HELENA

HELENA (first century C.E.), sister and wife of monobazus I, king of adiabene (cf. Jos., Ant., 20:17–96). Helena and her son izates became converts to Judaism in about 30 C.E. through the influence of Ananias, a Jewish merchant. When her husband died, she appointed Izates as king in accordance   with his expressed wish. As was customary in the East, the other sons of Monobazus were imprisoned and were in danger of being put to death, but Helena and Izates sent them to Rome – a humane act probably dictated by their new religion. Only her son Monobazus II, who ruled for a short time after his father's death, remained in Adiabene. Helena spent the latter part of her life in Jerusalem, where she built herself a palace (Jos., Wars, 5:252; 6:355). When a famine raged in Judea at the time of Claudius (Ant., 20:51), she bought grain and figs in Egypt and Cyprus for the starving people. Echoes of this are found in the Talmud (BB 11a; TJ, Pe'ah 1:1, 15b; Tosef., ibid., 4:18). Helena also made gifts to the Temple (Yoma 3:10), and was meticulous in the observance of the precepts of Judaism (Naz. 3:6). She died in Adiabene but her remains and those of Izates were transferred to Jerusalem by Monobazus, and interred in the mausoleum she had built at a distance of three stadia to the north of the city, known today as "the Tombs of the Kings" (Jos., Ant., 20:95; Jos., Wars, 5:55, 119, 147). Pausanius (Graec. Descrip. VIII, 16:4–5 (358) provides a description of the Tomb of Helena and refers to a special mechanism that kept the door of the tomb closed. The inscription on the sarcophagus found by De Saulcy in the Tomb of the Kings was of great value in identifying Helena's tomb. The first line has the words מלכתא צדן and the second line מלכת א צדה. The language of both lines is Aramaic, but the script of the first line is Syrian and of the second, Hebrew. This proves that at least the second queen mentioned was Jewish and that she came from a Syrian royal family. -BIBLIOGRAPHY: J. Derenbourg, Essai sur l'histoire et la géographie de la Palestine (1867), 223ff.; Graetz, Hist, 2 (1893), 216–9; Schuerer, Gesch, 3 (19094), 169ff.; M. Kon, Kivrei ha-Melakhim (1947); Klausner, Bayit Sheni, 5 (1951), 13, 44ff. ADD. BIBLIOGRAPHY: N.C. Debevoise, A Political History of Parthia (1938); N. Kokkinos, The Herodian Dynasty: Origins, Role in Society and Eclipse (1998), 250; M. Stern, Greek and Latin Authors on Jews and Judaism, vol. 2 (1980), 196–97; T. Ilan, Lexicon of Jewish Names in Late Antiquity. Part I: Palestine 330 BCE200 CE (2002), 317–18, S.V. "Helene." (Abraham Schalit / Shimon Gibson (2nd ed.)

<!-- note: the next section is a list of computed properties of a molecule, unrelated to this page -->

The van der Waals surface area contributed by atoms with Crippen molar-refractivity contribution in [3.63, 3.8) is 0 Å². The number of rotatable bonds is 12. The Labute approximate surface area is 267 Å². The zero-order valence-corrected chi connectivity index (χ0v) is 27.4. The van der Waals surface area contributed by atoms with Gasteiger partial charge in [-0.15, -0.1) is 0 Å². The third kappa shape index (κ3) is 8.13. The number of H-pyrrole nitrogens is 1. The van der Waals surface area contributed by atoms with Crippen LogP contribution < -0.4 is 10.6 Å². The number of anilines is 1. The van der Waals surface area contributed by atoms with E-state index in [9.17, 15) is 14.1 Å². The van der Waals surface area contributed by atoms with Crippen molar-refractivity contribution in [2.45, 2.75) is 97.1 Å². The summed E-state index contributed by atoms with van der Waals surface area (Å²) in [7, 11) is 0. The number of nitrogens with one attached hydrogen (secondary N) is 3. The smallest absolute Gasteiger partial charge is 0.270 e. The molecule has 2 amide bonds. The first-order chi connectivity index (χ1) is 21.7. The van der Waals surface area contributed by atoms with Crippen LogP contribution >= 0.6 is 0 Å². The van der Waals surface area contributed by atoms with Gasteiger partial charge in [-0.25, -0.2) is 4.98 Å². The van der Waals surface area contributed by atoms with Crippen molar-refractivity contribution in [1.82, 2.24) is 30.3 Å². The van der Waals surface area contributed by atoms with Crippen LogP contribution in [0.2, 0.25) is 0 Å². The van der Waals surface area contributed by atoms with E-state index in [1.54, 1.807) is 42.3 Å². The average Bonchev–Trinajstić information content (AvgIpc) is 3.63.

Encyclopedia Judaica. 1971.

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  • Helena — ist die latinisierte Form des weiblichen griechischen Vornamens Ἑλένη (Helénē): die Gestalt der griechischen Mythologie, siehe Helena (Mythologie) die Mutter des ersten christlichen Kaisers Konstantin, die als Heilige verehrt wird, s. Helena… …   Deutsch Wikipedia

  • Helena — puede referirse a: Contenido 1 Mitología griega 2 Historia 3 Nombre 4 Divisiones administrativas 4.1 …   Wikipedia Español

  • Helena — HELĔNA, æ, Gr. Ἑλένη, ης, (⇒ Tab. XXIII.) 1 §. Namen. Diesen soll sie von ἕλος, Sumpf, haben, weil sie ἐν ἕλει, oder im Sumpfe geboren worden, wobey sie denn sonst auch Leonte, imgleichen Echo soll seyn genannt worden, weil sie allen andern… …   Gründliches mythologisches Lexikon

  • Helena — (de «Helena», figura mitológica) f. *Fuego de San Telmo cuando se presenta con una sola llama. * * * helena. (De Helena, figura mitológica). f. Fuego de Santelmo, cuando se presenta con una sola llama. * * * Helena puede referirse a: 1. En la… …   Enciclopedia Universal

  • Helena — Helena, MT U.S. city in Montana Population (2000): 25780 Housing Units (2000): 12133 Land area (2000): 14.005336 sq. miles (36.273653 sq. km) Water area (2000): 0.000000 sq. miles (0.000000 sq. km) Total area (2000): 14.005336 sq. miles… …   StarDict's U.S. Gazetteer Places

  • Helena — {{Helena}} Tochter des Zeus* und der Leda* – oder der Nemesis* –, wegen ihrer außergewöhnlichen Schönheit noch als Kind von Theseus* geraubt, aber von ihren Brüdern, den Dioskuren*, befreit und in ihre Heimat Sparta zurückgebracht. Um… …   Who's who in der antiken Mythologie

  • Helena [1] — HELĔNA, æ, (⇒ Tab. XXXI.) des Paris und der Helena Tochter, über deren Namen sich Vater und Mutter nicht vergleichen konnten, weil sie ersterer nach sich Alexandra, sie aber Helena genannt wissen wollte, bis sie endlich darum würfelten, und… …   Gründliches mythologisches Lexikon

  • Helena —     Helena     † Catholic Encyclopedia ► Helena     (Helenensis)     Erected from the Vicariate of Montana, 7 March, 1884. It comprises the western part of the State of Montana, U.S.A., and is made up of Lewis and Clark, Teton, Flathead, Missoula …   Catholic encyclopedia

  • Helena, AL — U.S. city in Alabama Population (2000): 10296 Housing Units (2000): 3983 Land area (2000): 17.074678 sq. miles (44.223210 sq. km) Water area (2000): 0.019633 sq. miles (0.050850 sq. km) Total area (2000): 17.094311 sq. miles (44.274060 sq. km)… …   StarDict's U.S. Gazetteer Places

  • Helena, AR — U.S. city in Arkansas Population (2000): 6323 Housing Units (2000): 2710 Land area (2000): 8.896456 sq. miles (23.041713 sq. km) Water area (2000): 0.000926 sq. miles (0.002399 sq. km) Total area (2000): 8.897382 sq. miles (23.044112 sq. km) FIPS …   StarDict's U.S. Gazetteer Places

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